Unfortunately, the rest of the movie creates a flat and false impression.
Producer Davis Guggenheim starts with five youngsters whose parents or grandparents want them to get a better education than the nearest public schools can apparently provide. We follow five wonderful children and their families through the lottery process to get into better charter schools.
If they don’t, of course, their dreams are crushed.
A lot of people who saw the film came away with this impression: the people doing the crushing, and jumping up and down gleefully, were sack-of-crap unionized teachers.
Brent Staples, writing for the New York Times, warned readers who planned to see the film to take along a handkerchief. The villain? “Public schools generally do a horrendous job of screening and evaluating teachers, which means that they typically end up hiring and granting tenure to any warm body that comes along.”
My reaction to that statement? Apparently the New York Times does a poor job of screening writers and lets idiots pen editorials.
Guggenheim focuses on the famous “rubber rooms” in the New York City Public Schools, where 700 teachers are pigeonholed. These 700 face termination for various reasons, but the union makes it hard to fire them. So they wait out the time till their hearings, often months, in some cases years, collecting their pay—and oh-those-damn-unions!
SEVEN HUNDRED TERRIBLE TEACHERS sucking up tax dollars. God, if only we could get rid of teachers’ unions. It would be halcyon days.
Here’s what real teachers know (or at least this real retired teacher who had time to check it out):
First: The New York City Public Schools employ 80,000 teachers. To focus on 700 is an insult to the other 99.125%.
Second: A recent article in the New York Times noted that in one year 140,000 students in the system missed more than a month of classes. If you’re a teacher, you think: that’s a lot of parents shirking their responsibility. In fact, if I do the math it’s 200 bad parents for every 1 teacher tucked away in the rubber room.
Third: Not all children have good parents. If you want to have a clear understanding of education you have to look at dysfunctional families, too. That’s where most of the intractable problems begin. At my wife’s old school a mother stopped by the main office one afternoon and told the secretary she wanted to see the principal.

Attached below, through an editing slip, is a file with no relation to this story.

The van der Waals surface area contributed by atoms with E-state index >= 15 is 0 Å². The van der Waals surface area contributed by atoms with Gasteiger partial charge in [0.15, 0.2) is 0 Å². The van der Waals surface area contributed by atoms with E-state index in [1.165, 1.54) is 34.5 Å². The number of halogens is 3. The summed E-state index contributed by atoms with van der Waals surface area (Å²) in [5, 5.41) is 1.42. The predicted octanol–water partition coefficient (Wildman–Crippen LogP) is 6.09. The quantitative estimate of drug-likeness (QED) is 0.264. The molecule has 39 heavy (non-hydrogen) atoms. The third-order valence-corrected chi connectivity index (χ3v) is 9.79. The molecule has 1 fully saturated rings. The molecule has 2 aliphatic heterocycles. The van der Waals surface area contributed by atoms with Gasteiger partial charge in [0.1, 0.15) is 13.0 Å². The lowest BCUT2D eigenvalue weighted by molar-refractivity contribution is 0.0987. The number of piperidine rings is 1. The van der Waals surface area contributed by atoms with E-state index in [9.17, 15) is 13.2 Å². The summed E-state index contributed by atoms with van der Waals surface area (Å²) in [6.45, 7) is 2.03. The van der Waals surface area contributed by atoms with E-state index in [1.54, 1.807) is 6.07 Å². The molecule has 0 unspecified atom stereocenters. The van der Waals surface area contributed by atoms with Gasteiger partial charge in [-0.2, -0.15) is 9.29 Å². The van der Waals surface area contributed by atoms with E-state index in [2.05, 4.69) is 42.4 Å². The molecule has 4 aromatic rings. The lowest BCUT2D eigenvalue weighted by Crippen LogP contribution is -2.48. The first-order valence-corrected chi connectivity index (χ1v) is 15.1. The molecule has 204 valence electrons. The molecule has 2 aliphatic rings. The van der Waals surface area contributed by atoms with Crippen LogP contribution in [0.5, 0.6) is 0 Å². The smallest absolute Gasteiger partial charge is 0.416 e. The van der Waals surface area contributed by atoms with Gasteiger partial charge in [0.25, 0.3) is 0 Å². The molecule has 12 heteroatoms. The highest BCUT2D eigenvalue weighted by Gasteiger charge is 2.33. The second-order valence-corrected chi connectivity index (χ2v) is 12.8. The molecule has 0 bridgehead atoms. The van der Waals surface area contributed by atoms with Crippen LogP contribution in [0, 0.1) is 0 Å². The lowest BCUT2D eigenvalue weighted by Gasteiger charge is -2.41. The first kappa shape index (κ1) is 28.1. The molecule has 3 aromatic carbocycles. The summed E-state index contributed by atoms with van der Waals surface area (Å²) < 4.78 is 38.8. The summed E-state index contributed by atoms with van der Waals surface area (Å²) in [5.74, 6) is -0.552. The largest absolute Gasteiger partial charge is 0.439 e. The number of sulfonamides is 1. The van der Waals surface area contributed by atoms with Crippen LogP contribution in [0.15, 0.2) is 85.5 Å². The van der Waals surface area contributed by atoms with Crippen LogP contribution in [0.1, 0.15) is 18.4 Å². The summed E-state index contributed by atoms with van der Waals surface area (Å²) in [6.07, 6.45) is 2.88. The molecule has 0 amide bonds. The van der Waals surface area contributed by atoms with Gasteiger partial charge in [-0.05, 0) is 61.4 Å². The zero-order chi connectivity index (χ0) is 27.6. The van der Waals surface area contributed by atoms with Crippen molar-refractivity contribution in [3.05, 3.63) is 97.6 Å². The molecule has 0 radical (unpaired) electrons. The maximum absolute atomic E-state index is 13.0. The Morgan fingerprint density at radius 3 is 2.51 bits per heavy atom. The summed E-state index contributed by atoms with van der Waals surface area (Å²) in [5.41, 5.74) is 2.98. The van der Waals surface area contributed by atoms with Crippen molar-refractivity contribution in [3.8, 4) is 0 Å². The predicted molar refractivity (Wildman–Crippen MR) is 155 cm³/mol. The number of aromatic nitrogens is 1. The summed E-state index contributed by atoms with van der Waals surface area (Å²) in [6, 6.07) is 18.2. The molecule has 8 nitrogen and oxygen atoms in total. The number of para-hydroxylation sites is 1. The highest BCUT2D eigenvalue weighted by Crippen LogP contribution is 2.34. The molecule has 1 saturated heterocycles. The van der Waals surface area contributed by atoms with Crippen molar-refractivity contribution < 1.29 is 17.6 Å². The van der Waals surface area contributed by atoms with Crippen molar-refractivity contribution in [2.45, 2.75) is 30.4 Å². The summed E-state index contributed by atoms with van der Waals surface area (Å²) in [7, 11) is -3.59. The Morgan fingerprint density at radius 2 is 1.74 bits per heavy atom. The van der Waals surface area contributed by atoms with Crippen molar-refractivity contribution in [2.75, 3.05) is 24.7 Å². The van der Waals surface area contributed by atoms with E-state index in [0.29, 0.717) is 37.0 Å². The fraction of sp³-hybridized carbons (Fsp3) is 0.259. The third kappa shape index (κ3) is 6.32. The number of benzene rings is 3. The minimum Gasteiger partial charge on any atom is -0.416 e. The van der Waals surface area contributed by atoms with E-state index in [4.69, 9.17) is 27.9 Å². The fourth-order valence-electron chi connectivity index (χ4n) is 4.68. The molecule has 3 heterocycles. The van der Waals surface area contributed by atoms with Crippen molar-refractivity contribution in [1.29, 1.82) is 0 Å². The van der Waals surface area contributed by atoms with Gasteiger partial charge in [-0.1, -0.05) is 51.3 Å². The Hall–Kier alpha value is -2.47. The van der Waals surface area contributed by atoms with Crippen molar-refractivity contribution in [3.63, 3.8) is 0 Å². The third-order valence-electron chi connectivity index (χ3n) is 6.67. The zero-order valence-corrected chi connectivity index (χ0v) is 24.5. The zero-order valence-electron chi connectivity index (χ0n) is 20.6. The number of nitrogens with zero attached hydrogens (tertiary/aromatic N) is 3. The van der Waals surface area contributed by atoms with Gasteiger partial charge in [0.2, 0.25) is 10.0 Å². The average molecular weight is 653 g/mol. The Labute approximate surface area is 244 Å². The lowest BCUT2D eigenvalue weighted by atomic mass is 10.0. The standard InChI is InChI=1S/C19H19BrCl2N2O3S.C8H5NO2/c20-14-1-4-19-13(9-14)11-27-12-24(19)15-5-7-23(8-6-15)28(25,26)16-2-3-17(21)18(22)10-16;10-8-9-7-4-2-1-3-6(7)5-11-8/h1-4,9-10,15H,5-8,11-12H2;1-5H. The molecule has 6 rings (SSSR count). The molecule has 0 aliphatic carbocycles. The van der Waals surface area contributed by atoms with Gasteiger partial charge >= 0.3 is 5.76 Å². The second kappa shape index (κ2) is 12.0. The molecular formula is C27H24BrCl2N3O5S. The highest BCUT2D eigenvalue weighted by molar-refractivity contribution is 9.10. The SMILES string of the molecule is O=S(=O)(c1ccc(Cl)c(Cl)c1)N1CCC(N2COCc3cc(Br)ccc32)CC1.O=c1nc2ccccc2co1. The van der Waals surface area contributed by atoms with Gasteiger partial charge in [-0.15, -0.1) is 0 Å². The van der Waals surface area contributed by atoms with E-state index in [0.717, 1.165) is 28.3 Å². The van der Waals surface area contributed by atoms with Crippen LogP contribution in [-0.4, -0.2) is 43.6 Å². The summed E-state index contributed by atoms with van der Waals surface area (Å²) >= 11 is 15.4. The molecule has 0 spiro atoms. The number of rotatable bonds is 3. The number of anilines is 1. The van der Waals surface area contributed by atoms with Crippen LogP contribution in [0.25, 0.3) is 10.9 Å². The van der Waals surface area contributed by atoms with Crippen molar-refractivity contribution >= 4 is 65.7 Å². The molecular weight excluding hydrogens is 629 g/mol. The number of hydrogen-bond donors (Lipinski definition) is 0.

Perfect! Exactly the kind of parent Guggenheim had in mind when he made his film. The concerned mother! Only this mother was more than concerned. She informed the office secretary she was “tired of being followed.” The secretary did a double take when she noticed the woman was carrying a butcher knife. When the principal overheard their conversation she stepped out of her office and mom lunged at her with the knife, missed, but chased her down the hall and out across the parking lot.
Fear made the principal fleet and she got away. But the question none of the “experts” ever ask, or know they should ask, is how we help the child in cases such as these? With a lottery system to get them into a better school? Really? Does anyone believe this mom was going to have her wits about her to enter her child in a lottery to begin with?
For two years, I’ve been working on a book about what it’s like to be a teacher. I assure you: I loved teaching. I’m just sick of all the criticism being laid at the feet of America’s teachers. At a New Years’ Eve party a few months ago I asked a probation officer for Hamilton County (which includes Cincinnati) how many cases of child abuse they handled in their worst year.
He said 8,500.
So, yes, there are bad teachers. (I knew a few.) You should try being a teacher, though, and see how many bad parents you run into.
Maybe some of my former students will read this and comment: I think they’ll say I gave every kid a lot of chances to pass. Unfortunately, even a good teacher can only do so much if the problems at home are severe. One year, I had a boy named Mike.
Mike stayed home “sick” 106 days.
Two weeks after the school year ended, mom called me at home (I always gave my number to parents and students). She wanted to know if Mike could still pass seventh grade. I told her, sorry, he had failed every class and it was too late.
That’s the kind of parent, a minority in every community, maybe 10%, that makes problems for every public school and every public school teacher in America.
THAT’S JUST PART of what you don’t see in Waiting for Superman.